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Theyyam. None of the students have taken it upon themselves to blog about Theyyam, the ritual that we saw at the campus of Kerala University on the evening of Thursday, Jan 3. Perhaps they feel the experience indescribable and I can understand that.  Still I wanted to go on a bit about Theyyam and our role in it. Shaji Varkey in a message to us describes the ritual that we will see, Puthiya Bhagavathy Theyyam. This is a ritual found mainly in North Malabar and is performed in temples, sacred groves, and households. It is much less commercialized than the famous Kerala dance form, Kathakali. Theyyam artists mostly belong to the subaltern classes. A performing Theyyam becomes god incarnate and therefore carries much respect, even though off stage, he is poor and socially ostracized. Theyyam requires thorough training from childhood in use of percussion instruments, makeup, mask design, dance, recital of songs and art work on young palmshoots.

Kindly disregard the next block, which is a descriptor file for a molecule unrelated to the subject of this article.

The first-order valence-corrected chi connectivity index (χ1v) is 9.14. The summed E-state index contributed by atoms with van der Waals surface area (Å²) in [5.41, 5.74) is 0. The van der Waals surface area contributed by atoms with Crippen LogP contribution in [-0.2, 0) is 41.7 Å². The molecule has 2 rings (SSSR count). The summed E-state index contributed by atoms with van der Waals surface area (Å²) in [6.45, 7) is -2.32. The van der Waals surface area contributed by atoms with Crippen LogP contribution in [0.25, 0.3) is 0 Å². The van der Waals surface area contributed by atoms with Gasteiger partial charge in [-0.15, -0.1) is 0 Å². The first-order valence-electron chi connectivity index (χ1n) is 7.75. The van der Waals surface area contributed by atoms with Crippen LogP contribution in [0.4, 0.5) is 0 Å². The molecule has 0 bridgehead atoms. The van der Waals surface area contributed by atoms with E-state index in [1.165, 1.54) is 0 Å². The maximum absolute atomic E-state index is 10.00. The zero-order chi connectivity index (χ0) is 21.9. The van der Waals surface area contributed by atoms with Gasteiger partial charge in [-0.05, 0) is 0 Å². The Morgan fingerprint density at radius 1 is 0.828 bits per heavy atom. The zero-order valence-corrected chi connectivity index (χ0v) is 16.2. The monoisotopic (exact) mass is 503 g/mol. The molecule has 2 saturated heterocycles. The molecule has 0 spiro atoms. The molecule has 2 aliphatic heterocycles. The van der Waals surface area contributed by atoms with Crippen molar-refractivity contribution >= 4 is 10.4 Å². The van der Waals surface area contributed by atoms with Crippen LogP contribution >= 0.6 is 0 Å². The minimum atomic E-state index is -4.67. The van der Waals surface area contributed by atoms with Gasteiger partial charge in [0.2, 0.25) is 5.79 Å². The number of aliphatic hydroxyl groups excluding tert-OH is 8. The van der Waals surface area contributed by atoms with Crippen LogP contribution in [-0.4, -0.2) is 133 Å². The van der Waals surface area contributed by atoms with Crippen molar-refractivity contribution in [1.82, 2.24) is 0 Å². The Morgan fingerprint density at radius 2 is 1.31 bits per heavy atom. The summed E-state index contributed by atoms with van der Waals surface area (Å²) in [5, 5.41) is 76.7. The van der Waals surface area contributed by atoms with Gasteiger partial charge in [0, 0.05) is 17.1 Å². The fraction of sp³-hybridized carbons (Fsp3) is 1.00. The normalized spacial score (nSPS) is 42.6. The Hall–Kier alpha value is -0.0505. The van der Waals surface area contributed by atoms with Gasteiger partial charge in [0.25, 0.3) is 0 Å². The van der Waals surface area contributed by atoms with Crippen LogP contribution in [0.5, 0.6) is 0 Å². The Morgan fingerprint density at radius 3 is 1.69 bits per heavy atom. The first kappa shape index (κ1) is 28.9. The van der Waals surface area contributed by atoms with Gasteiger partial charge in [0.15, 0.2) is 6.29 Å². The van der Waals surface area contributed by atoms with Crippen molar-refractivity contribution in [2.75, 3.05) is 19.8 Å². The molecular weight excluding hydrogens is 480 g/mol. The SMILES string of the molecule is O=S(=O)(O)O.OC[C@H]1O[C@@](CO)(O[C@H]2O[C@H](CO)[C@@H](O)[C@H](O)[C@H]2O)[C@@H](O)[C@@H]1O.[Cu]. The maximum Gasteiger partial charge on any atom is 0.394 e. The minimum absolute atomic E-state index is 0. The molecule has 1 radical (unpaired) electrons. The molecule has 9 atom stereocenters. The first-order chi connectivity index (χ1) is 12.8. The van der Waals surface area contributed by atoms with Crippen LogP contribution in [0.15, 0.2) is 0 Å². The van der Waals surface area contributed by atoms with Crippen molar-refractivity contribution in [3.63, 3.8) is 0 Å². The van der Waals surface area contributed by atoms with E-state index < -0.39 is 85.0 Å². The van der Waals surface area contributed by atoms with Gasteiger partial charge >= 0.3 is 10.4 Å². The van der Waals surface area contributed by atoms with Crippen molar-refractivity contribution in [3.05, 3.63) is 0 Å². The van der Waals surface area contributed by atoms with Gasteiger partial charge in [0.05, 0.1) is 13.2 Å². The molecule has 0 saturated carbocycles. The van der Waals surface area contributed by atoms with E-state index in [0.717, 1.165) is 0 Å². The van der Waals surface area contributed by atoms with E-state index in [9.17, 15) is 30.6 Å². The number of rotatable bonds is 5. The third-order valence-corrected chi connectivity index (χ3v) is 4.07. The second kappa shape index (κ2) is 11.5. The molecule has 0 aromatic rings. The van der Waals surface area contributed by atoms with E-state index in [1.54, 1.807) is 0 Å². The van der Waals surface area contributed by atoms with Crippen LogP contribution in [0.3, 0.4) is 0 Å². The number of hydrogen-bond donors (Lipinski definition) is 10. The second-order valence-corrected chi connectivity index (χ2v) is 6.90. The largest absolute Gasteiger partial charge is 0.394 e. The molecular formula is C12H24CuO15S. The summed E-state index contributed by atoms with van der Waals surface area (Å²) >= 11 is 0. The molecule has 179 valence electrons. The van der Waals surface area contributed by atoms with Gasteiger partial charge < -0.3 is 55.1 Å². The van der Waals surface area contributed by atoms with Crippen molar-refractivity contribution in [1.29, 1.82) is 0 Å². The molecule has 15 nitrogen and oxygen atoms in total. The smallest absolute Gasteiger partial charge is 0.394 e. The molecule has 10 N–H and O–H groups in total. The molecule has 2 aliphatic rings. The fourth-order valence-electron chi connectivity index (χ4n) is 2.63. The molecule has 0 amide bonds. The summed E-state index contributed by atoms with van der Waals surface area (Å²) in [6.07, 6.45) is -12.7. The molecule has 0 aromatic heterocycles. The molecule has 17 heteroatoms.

The meaning of the ritual: The female Theyyam, Puthiya Bhagavathy was born from the third eye of Lord Siva. Her mission was to heal the Devas (those who live in heaven) when they were afflicted with small pox. Later she was sent to earth to heal human beings and her six brothers. The brothers were killed by Asuras (the evil gods). Puthiya Bhagavathy, in a fit of rage, kills the Asuras and sets fire to their fort.  Bhagavathy’s power multiplies when she kills a Brahmana and drinks his blood. She was requested to perform a homa (ritual sacrifice) at Moolacherry family. When she found that the mantras (ritual chants) that the family head (Name-Moolacherry Kurup) recited were faulty, she threw his son-in-law into the raging fire. Repenting his fault, Kurup instituted a temple for the Bhagavathy.

The Experience of Theyyam: Everyone was tired today at the University campus. Today was the first day of theme group work so the morning was very busy.

Taking a break and waiting for Theyyam

Taking a break and waiting for Theyyam